Pulling from the rhythm of the seasons, Matt McCallister, chef and owner of FT33, is hitting stride. A year has passed since the purposeful change to source all ingredients grown or raised in Texas. Now going into year two? “Yes, we are taking a deeper look,” says Matt, “much deeper!”
I caught up with Matt the first week of January in the kitchen at FT33 when you’d think the larder was set for the winter. But no, there they were breaking down three whole pigs, plus a ton of farm produce preservation party.
New Year’s Eve weekend freeze sent the farmers to the fields to harvest before the temperatures dropped. ‘We can take it all,” says Matt, knowing the farms will need some time to reset and his cook staff is set up to process and preserve the bounty.
This approach is reminiscent of agrarian roots, where there are seasons and nature take time. This pushes the creativity and resourcefulness of the artistic chef. “The accumulation of our preserving methods gets more refined,” says Matt, “we also have gotten more experimental with our use of the brining liquids and preservation of [what one would] waste.”
From a head of cabbage, Maggie Huff, pastry chef, can take the living powder from the outside leaves and use it as a yeast in bread making. The apple peels are made into vinegar and tomato peels are dried and ground into a powder. And so, it goes, even the fish carcasses are dried, smoked and used in a broth.
Into the back hall and storeroom, Matt was like a kid during show and tell, lovingly pulling down jars and tubs with blue tape labels. Every single one had a story from where the ingredient came from to how it was preserved to what combinations would be on the menu.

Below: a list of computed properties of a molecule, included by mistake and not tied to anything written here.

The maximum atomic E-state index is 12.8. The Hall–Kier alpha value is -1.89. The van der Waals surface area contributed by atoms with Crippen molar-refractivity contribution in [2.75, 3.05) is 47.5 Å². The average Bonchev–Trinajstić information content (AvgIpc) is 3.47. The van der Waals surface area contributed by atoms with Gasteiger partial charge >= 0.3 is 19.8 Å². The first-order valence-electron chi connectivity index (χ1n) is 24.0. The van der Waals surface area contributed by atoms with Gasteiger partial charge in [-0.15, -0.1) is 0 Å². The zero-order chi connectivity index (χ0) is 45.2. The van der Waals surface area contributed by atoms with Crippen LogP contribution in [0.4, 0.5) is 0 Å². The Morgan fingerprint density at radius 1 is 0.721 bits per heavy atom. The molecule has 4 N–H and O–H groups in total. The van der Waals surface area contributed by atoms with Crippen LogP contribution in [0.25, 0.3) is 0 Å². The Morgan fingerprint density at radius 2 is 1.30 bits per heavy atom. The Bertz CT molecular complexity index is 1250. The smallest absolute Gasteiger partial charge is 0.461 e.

Fascinating! By the time we got to the cooler, it became clear that this was a larder that was layered and weaved through the Texas seasons. And many of the preservation methods are from the old world and other continents. A narrower scope has actually widened the scope of what can be done!
This even goes beyond the walls of FT33 into the local fields. It is exciting and contagious. “I tell the farmers, if they grow something I am suggesting,” says Matt, “I can get ten chefs to buy it from you!” Farmers (here is FT33 listing) now have a wider market for trying new crops and have found extended uses for other plant parts, like the cilantro flowers are edible. All these are coveted and can make their way to a plate at FT33.
An utmost respect and value for the farmers and what they have grown and raised seems principal going into the second year. Another principal that is high on Matt’s devotion is keeping the culture of the kitchen as a hot bed of learning for the team with daily dialog, extreme focus and the launching of young chefs with new ideas.
I hear Matt has loosen up on one ingredient going into the second year. Maggie can use a little chocolate for The End and she is thrilled.